This past month, China’s National Energy Administration (NEA) finally made a big step to break that restriction, by introducing a draft policy on “distributed power trading pilots.” In the draft, distributed energy projects can sell power to nearby consumers, and the grid company will charge a “transmission fee” when delivering power. Some preliminary details below:

  • For the first batch of pilots, power retail would only be allowed in very small areas. Power sellers and buyers should be in the same 35kV power supply network – which is normally a district in cities like Shanghai – or the same 110kV network when it is the lowest voltage network, such as in industrial parks.

  • Distributed power generators can sell power in three ways: 1) They can trade directly with an end consumer within an 110kV network; 2) They can also delegate the grid company to sell power; 3) Or they can choose not to participate in the retail market and have the grid company purchase all of its electricity. For a buyer, this means it can purchase power from a DG source directly or from the grid for DG electricity.

  • The government will acknowledge clean energy purchased through this mechanism when measuring a company’s clean energy and energy saving efforts. For carbon credits, the buyer and seller can settle attribution among themselves directly.

  • The policy is subject to distributed power projects with installed capacity below 20MW. City- and province-level grid companies will set up trading platforms.

Testing the water cautiously, the government will announce the first batch of pilots by May 31st, and trading is to start on July 1st. At the end of 2017, it will decide whether and how to expand the pilot area.

We expect power retail pilots to be set up in limited areas at first – an easy starting point would be in industrial parks where power networks are more independent. Even with the small scale, this is an encouraging sign that Beijing is opening up power retail specifically for the distributed market. Furthermore, NEA specifically mentioned that the retail policy will not affect the current subsidy scheme for distributed renewables.

For corporations, this policy means that in the near future, more clean energy sourcing options will be available. Corporates will be able to support distributed projects that will create environmental and economic value locally.


For Greener Skyscrapers, Basic Building Materials Are Being Reinvented

Originally published here on November 12, 201411:48 PM ET

The world's tallest timber residential tower, 10 stories, in currently in Melbourne, Australia, though a 14-story Norwegian project may top it in 2015.

The world’s tallest timber residential tower, 10 stories, in currently in Melbourne, Australia, though a 14-story Norwegian project may top it in 2015.

Courtesy of Lend Lease

In a head-spinning step, a handful of researchers from Cambridge, England, are experimenting with one of man’s oldest building materials — the kind from trees — instead of steel as the primary structure for big buildings. And they’re aiming really, really high.

Already, there is one timber apartment building with nine stories in London, a 10-story structure in Melbourne and a 14-story building in Norway. But all that is dwarfed by talk of a wooden building that someday could reach 70 stories into the sky. That’s just seven fewer floors than the Chrysler Building in New York City.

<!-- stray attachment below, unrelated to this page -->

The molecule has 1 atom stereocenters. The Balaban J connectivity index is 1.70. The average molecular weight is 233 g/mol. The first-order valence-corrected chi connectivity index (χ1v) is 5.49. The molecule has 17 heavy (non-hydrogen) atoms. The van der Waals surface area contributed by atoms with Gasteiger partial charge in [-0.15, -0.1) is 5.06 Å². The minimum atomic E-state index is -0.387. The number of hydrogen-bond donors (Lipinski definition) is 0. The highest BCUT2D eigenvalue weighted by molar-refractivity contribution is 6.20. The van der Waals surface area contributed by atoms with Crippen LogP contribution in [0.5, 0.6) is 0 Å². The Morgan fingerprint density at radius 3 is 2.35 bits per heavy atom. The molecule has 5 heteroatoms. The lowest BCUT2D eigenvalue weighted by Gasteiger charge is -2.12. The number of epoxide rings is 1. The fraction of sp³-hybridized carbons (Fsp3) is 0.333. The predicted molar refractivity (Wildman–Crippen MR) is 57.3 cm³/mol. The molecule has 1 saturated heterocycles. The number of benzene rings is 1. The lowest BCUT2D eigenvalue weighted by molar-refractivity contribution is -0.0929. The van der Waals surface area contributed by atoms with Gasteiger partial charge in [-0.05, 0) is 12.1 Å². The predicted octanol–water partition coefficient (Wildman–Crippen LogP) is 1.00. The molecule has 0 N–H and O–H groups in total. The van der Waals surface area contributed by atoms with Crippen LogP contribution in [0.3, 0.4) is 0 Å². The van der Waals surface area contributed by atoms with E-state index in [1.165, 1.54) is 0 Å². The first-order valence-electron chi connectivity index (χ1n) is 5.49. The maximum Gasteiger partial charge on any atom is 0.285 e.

Architectural engineers behind the idea, which has recently been gaining momentum, say they are looking for cheaper and more environmentally friendly materials to use than steel and concrete, the materials that have dominated tall buildings since the early part of the 20th century. But relying on timber takes some doing; for it to succeed, it will require not just great architectural skills but the expertise of biochemists.

It doesn’t take a degree in architecture, of course, to know that wood has long been considered too weak for high rises — not to mention a towering inferno just waiting to ignite. Indeed, builders have been far more likely to opt for steel for both medium- and large-scale structures.

Yet environmentalists long have argued that the construction world urgently needs to become greener. For years, the creation of homes, offices and skyscrapers has been one of the biggest contributors to climate change. All told, these activities lead to nearly half of the U.S. global CO2 emissions. By 2050, the U.N. estimates that nearly 80 percent of the world will live in urban areas, adding up to a lot of planet-damning construction unless something changes — and soon.

Scientists are making inroads by studying certain building materials, including wood and concrete, at the molecular level.

To Go Big, Starting Small

Cambridge University has set its sights set on creating that 70-story skyscraper made out of timber. For now, it’s in the design stage, but by better understanding the molecular and cellular structure of wood, professor Michael Ramage and his team from the university’s department of architecture say they are certain they can strengthen the materials of a wooden building at the weakest points — where the giant timber slabs connect at walls and floors.

“I think there’s quite a lot to be gained from looking at the smallest level of building blocks and working upwards,” says Ramage.

To accomplish this, they will need to deconstruct how plants get their strength from the rigid cellulose wall surrounding each cell, which means the architecture department is partnering with the department of biochemistry and professor Paul Dupree, who is applying what he’s learned studying biofuels.

Translation: They’re genetically engineering stronger plants and unlocking the potential for (sun-fed, sustainable) wood.